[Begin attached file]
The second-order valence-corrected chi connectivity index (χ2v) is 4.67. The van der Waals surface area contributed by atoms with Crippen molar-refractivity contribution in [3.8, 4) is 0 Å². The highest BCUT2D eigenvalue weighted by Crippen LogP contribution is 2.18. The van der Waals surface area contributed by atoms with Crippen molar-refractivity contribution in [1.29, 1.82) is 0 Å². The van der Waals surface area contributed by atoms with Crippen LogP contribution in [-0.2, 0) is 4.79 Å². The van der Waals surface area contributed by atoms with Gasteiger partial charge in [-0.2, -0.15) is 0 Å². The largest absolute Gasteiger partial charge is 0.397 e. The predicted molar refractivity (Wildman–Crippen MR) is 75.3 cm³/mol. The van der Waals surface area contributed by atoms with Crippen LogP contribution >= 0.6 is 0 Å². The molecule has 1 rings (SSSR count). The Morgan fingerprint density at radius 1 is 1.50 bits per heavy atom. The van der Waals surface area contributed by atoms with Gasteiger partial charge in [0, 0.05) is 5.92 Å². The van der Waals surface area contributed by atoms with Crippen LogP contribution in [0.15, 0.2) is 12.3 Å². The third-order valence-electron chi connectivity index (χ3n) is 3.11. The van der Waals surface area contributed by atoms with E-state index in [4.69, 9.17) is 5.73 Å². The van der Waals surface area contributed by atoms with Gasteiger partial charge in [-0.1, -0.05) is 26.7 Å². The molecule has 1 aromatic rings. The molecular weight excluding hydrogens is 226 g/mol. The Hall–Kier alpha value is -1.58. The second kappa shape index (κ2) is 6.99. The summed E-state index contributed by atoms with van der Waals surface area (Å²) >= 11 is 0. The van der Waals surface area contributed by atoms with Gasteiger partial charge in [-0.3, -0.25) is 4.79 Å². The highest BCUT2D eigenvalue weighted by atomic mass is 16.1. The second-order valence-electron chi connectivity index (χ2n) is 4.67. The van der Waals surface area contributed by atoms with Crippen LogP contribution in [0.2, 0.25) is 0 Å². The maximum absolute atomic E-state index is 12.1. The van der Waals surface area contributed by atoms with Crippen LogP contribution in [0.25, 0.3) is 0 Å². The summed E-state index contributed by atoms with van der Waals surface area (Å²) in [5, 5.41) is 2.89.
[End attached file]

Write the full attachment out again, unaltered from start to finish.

The second-order valence-corrected chi connectivity index (χ2v) is 4.67. The van der Waals surface area contributed by atoms with Crippen molar-refractivity contribution in [3.8, 4) is 0 Å². The highest BCUT2D eigenvalue weighted by Crippen LogP contribution is 2.18. The van der Waals surface area contributed by atoms with Crippen molar-refractivity contribution in [1.29, 1.82) is 0 Å². The van der Waals surface area contributed by atoms with Crippen LogP contribution in [-0.2, 0) is 4.79 Å². The van der Waals surface area contributed by atoms with Gasteiger partial charge in [-0.2, -0.15) is 0 Å². The largest absolute Gasteiger partial charge is 0.397 e. The predicted molar refractivity (Wildman–Crippen MR) is 75.3 cm³/mol. The van der Waals surface area contributed by atoms with Crippen LogP contribution >= 0.6 is 0 Å². The molecule has 1 rings (SSSR count). The Morgan fingerprint density at radius 1 is 1.50 bits per heavy atom. The van der Waals surface area contributed by atoms with Gasteiger partial charge in [0, 0.05) is 5.92 Å². The van der Waals surface area contributed by atoms with Crippen LogP contribution in [0.15, 0.2) is 12.3 Å². The third-order valence-electron chi connectivity index (χ3n) is 3.11. The van der Waals surface area contributed by atoms with E-state index in [4.69, 9.17) is 5.73 Å². The van der Waals surface area contributed by atoms with Gasteiger partial charge in [-0.1, -0.05) is 26.7 Å². The molecule has 1 aromatic rings. The molecular weight excluding hydrogens is 226 g/mol. The Hall–Kier alpha value is -1.58. The second kappa shape index (κ2) is 6.99. The summed E-state index contributed by atoms with van der Waals surface area (Å²) >= 11 is 0. The van der Waals surface area contributed by atoms with Gasteiger partial charge in [-0.3, -0.25) is 4.79 Å². The highest BCUT2D eigenvalue weighted by atomic mass is 16.1. The second-order valence-electron chi connectivity index (χ2n) is 4.67. The van der Waals surface area contributed by atoms with Crippen LogP contribution in [0.2, 0.25) is 0 Å². The maximum absolute atomic E-state index is 12.1. The van der Waals surface area contributed by atoms with Crippen LogP contribution in [0.25, 0.3) is 0 Å². The summed E-state index contributed by atoms with van der Waals surface area (Å²) in [5, 5.41) is 2.89.